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Ashleigh Barty and Karolina Pliskova Restore Order to Women’s Tennis in Wimbledon Final • We Call it the FILA Championship Finals

By: Thomas Cluck

After a French Open women’s final a month ago of largely unknown doubles specialist Barbora Krejickova and perennial-underachieving, yet dangerous, Anastasia Pavlyuchenkova, the pinnacle of tradition in tennis has helped women’s tennis restore order once again with two true heavyweights of the sport facing off on championship Saturday. 

Sure, the Czech Krejickova’s story in Paris was awe-inspiring and shockingly unexpected. And there weren’t many in tennis who weren’t happy that the big-hitting, giant-killing Russian Pavs had FINALLY broken through and done what her talent of a decade-plus had said she should have. But this Wimbledon final between world number one Ashleigh Barty and former world number one Karolina Pliskova is what we all really want. This one will be hard to resist on Centre Court. 

Following a brilliant, superb, and simply sublime Ladies’ Semifinals Day at the All England Club in Southwest London on Thursday that saw the crafty, slice-and-dice, off-pace variety-filled game of Barty overcome 2018 champion Angelique Kerber, the last former champion left in the women’s draw, and the big-serving Czech Pliskova seeming to dig herself out of the rut she’s been in for the better part of three years as the rest of the WTA had passed her by beating one of those players in the fearsome and raw Belarusian Aryna Sabalenka in a three-set serving and hitting contest, both players are ready for Saturday. 

The likeable, cool Aussie Ash Barty, the 2019 Roland Garros winner who won her first major on clay when everyone expected it to come here on the grass, comes in as a slight favorite depending on who you ask over Pliskova, whose lone major final runner-up showing at the 2016 US Open made her a sure-thing for Grand Slam glory down the road, making the storylines in this matchup- filled with contrasting styles- delectable as the chance for a major title, THE title, with a Venus Rosewater Dish and childhood dreams for both on the line. 

In the previous round, Barty outwilled a fellow number one in the German Kerber, a three-time major champion herself, in a match of the highest quality, a common theme for Kerber matches at SW19, slamming the door shut and showing off her competitive side to win in straight sets, 6-3, 7-6, coming back from a break down in the second as Kerber served for the second set to send it to a decider before that extra gear of a champion from Barty saved the day.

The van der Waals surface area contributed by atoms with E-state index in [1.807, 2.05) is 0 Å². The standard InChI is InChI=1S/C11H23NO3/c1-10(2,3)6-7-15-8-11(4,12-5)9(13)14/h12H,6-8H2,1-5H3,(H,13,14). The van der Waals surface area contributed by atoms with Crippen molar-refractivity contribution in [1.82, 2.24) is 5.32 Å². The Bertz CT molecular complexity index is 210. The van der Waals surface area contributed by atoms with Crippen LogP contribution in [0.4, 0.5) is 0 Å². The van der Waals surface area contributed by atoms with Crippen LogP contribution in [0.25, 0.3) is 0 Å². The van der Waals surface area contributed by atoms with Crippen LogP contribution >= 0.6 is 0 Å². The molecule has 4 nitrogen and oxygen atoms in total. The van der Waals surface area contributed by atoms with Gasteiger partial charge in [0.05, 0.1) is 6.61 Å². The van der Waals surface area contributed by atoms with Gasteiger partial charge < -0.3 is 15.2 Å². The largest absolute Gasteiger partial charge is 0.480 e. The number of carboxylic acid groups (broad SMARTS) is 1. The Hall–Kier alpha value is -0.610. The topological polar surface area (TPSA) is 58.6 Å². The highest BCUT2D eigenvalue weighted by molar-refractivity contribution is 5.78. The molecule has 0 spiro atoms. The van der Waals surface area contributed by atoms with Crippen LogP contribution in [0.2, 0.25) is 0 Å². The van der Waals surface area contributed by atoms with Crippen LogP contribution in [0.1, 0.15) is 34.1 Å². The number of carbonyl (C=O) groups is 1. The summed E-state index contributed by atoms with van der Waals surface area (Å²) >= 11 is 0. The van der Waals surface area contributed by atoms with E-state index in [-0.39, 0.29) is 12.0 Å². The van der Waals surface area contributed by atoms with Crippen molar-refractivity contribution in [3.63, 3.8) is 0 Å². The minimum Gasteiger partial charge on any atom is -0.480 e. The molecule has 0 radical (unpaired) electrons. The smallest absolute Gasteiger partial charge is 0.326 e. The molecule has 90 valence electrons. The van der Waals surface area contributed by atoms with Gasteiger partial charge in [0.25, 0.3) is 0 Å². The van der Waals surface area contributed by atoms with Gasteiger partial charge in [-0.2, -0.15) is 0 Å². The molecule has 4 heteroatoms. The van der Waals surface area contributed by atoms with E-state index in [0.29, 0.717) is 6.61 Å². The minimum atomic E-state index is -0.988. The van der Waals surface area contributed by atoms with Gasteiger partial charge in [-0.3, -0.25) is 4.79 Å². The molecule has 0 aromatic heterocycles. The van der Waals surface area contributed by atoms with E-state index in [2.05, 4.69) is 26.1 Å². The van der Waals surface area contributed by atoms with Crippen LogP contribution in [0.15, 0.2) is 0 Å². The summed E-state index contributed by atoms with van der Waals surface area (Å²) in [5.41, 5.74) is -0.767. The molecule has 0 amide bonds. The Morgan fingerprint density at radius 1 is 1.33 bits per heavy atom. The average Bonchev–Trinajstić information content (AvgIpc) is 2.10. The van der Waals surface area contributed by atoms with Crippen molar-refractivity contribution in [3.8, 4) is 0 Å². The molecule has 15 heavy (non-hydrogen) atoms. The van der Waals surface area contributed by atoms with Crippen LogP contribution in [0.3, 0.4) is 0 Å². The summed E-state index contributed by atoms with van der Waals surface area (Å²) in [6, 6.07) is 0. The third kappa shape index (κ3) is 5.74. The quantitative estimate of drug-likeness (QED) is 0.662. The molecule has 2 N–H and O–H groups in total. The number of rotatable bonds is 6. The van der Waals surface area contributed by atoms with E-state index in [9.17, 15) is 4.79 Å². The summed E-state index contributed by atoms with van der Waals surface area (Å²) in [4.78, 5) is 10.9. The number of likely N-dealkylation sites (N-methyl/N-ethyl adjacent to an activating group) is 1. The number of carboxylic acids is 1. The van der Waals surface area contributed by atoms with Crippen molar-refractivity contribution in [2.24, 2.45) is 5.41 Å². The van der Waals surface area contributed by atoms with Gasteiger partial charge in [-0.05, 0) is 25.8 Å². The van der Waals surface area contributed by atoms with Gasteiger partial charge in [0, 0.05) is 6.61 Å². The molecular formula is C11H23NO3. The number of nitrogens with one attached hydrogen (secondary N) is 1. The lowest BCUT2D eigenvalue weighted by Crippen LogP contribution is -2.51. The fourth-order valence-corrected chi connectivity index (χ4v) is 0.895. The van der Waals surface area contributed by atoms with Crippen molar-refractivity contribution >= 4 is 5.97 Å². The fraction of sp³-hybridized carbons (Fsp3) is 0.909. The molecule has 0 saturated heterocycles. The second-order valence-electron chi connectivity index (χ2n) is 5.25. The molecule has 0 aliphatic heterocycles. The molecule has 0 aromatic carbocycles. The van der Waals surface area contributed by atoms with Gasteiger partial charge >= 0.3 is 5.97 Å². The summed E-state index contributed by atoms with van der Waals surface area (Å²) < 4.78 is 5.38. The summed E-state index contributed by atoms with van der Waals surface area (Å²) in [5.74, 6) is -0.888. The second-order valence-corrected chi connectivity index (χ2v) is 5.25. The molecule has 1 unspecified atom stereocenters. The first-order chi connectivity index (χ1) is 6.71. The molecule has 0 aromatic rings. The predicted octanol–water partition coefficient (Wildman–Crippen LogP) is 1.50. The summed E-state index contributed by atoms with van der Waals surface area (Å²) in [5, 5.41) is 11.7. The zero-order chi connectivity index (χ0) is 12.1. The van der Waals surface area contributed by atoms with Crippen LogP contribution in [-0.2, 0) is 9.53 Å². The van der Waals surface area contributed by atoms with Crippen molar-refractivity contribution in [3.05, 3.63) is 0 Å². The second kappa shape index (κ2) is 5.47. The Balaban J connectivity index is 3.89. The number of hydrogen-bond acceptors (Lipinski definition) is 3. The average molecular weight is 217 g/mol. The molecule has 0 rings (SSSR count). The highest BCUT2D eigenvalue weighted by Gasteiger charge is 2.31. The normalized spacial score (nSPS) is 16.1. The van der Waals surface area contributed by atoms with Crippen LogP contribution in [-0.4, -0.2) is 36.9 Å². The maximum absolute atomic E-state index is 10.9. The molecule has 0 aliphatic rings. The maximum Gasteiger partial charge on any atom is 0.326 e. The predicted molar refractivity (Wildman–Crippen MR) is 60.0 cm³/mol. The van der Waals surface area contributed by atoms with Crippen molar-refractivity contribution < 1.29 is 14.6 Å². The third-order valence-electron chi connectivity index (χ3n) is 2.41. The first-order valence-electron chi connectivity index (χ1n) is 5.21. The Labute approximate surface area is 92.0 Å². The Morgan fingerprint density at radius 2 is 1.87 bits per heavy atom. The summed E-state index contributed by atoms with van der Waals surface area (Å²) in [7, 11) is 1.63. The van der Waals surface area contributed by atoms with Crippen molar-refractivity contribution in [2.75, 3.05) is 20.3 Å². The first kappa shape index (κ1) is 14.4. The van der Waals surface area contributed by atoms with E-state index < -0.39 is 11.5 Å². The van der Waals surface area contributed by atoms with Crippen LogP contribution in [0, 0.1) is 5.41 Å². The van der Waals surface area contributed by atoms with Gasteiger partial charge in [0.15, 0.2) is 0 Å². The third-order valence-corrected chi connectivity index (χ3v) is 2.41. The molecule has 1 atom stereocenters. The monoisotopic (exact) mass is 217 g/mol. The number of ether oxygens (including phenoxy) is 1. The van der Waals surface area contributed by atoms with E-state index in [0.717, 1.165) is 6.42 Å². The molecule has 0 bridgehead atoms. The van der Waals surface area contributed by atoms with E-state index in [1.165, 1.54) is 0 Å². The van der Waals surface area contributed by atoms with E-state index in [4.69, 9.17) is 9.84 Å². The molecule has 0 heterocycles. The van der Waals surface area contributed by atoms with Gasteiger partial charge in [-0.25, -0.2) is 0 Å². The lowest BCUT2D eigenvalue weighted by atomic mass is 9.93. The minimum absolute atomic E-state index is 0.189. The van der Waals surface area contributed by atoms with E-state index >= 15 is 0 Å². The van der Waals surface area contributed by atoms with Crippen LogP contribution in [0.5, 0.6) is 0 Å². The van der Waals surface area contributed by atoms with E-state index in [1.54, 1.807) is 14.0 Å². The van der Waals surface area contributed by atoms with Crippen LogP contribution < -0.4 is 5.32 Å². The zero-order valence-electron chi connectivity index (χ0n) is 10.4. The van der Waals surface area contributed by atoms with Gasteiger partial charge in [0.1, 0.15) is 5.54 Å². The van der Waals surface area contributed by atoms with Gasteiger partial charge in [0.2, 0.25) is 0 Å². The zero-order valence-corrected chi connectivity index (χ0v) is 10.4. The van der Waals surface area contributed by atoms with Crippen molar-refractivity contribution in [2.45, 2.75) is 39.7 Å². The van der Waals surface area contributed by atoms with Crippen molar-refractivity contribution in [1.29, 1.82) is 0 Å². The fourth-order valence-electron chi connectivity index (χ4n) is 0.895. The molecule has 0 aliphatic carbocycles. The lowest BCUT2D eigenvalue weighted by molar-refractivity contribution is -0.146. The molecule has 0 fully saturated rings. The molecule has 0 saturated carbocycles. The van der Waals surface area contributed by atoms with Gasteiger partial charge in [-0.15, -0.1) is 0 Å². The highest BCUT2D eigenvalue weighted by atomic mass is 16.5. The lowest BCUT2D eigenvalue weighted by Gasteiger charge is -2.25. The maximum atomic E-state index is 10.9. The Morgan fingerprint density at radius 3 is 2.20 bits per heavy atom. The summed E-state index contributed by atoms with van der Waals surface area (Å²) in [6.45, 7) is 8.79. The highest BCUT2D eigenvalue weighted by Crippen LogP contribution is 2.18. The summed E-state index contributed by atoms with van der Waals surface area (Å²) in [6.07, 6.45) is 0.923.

After finally getting over her own Grand Slam hump to make the final four, surviving a scare against the home Brit Katie Boulter in three sets, Sabalenka seemed like the big and foreboding threat to win this title, not Pliskova, truly an afterthought up to that point. But Pliskova, with her new hotshot coach Sasha Bajin, after cycling through Jiri Vanek, David Kotyza, Conchita Martinez, and Rennae Stubbs among others, came up with the perfect plan of consistent cross-court big-hitting percentage tennis to outduel the Belarusian in three hard-hitting sets 5-7, 6-4, 6-4. While Sabalenka, usually one of the loudest, most emotional players on tour looked listless, the usually stoic and robotic Pliskova was a vocal presence on court, a sharp departure from previous years of sometimes unmotivated play. 

Returning to the grass courts everyone knew Pliskova’s lanky, rangy body and flat game would one day succeed on, London has proven to be a refresh for the Czech as she’s rediscovered her fearsome serve, formerly the best in women’s tennis with the most aces year after year- dubbed the #AceQueen-, and has been able to overcome her sometimes one-dimensional game and poor movement, two bugaboos that haunted her in previous Grand Slam losses deep in major tournaments. 

Now, she’s a win from her very first major. Pliskova has won on the lawns of the UK before, winning lead-up tournaments previously in Birmingham and Eastbourne in British grass court summer, but never succeeded at Wimbledon. As her experience bears out, the pressure of a Wimbledon final is immense. It’s not just any other tennis court; it’s the world’s greatest tennis court. 

Barty’s toughness cannot be questioned either. The former top junior prodigy who took a break from tennis for years and took up professional cricket back down under, has shown the fortitude to leave her home, native nation and family and friends as her country remains under strict lockdown, traveling basically as a nomad for a year to chase her dreams this time in professional tennis. While other top players struggle and wilt under the pressure and stresses of the spotlight of the top tier of the sport, Barty, a naturally introverted figure, has emerged as a great ambassador for it, showcasing someone who clearly has done the work on herself to be where she is today. 

A massive sporting weekend for England and all of Great Britain will see two compelling figures with great storylines and shared Fila Tennis outfits we may add. That’s where the similarities end. The contrast in styles- just as it was between the two semifinal matches- will be on full display, a contrast Barty has won with a 5-2 head-to-head on tour. Sure, they split grass-court matches in Nottingham in 2012 and 2016, with Barty 2-6, 6-3, 7-6 on the first occasion before Pliskova got her to level 7-6, 7-6 the next time, but that’s so long ago they could be thrown out entirely. 

Ultimately, this is the Wimbledon final. This is what both women have dreamed about since they were kids. Nothing matters anymore. Ready. Play.

Editors Note • This is an all-FILA Final. Bravo to Martin and Marty  Mulligan and all the designers. The men’s and Ladies’ clothes all look awesome.